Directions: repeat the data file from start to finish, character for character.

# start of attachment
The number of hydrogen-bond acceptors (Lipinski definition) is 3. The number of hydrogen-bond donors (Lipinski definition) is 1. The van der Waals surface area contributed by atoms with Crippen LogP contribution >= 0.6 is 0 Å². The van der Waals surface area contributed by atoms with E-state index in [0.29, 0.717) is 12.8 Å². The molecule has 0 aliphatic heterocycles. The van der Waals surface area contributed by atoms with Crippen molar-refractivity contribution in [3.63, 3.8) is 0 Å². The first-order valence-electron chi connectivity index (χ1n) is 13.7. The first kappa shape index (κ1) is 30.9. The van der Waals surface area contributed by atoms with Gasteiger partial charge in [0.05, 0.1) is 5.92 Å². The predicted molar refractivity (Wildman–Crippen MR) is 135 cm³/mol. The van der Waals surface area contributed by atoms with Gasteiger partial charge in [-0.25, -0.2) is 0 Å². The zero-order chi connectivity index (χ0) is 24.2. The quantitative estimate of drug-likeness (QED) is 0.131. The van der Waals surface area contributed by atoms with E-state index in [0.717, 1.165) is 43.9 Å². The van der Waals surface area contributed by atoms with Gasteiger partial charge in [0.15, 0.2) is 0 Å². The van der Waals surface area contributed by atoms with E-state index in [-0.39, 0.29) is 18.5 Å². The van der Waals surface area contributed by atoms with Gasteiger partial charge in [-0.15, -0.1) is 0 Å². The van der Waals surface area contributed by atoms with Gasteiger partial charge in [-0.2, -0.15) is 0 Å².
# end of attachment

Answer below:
The number of hydrogen-bond acceptors (Lipinski definition) is 3. The number of hydrogen-bond donors (Lipinski definition) is 1. The van der Waals surface area contributed by atoms with Crippen LogP contribution >= 0.6 is 0 Å². The van der Waals surface area contributed by atoms with E-state index in [0.29, 0.717) is 12.8 Å². The molecule has 0 aliphatic heterocycles. The van der Waals surface area contributed by atoms with Crippen molar-refractivity contribution in [3.63, 3.8) is 0 Å². The first-order valence-electron chi connectivity index (χ1n) is 13.7. The first kappa shape index (κ1) is 30.9. The van der Waals surface area contributed by atoms with Gasteiger partial charge in [0.05, 0.1) is 5.92 Å². The predicted molar refractivity (Wildman–Crippen MR) is 135 cm³/mol. The van der Waals surface area contributed by atoms with Gasteiger partial charge in [-0.25, -0.2) is 0 Å². The zero-order chi connectivity index (χ0) is 24.2. The quantitative estimate of drug-likeness (QED) is 0.131. The van der Waals surface area contributed by atoms with E-state index in [0.717, 1.165) is 43.9 Å². The van der Waals surface area contributed by atoms with Gasteiger partial charge in [0.15, 0.2) is 0 Å². The van der Waals surface area contributed by atoms with E-state index in [-0.39, 0.29) is 18.5 Å². The van der Waals surface area contributed by atoms with Gasteiger partial charge in [-0.15, -0.1) is 0 Å². The van der Waals surface area contributed by atoms with Gasteiger partial charge in [-0.2, -0.15) is 0 Å².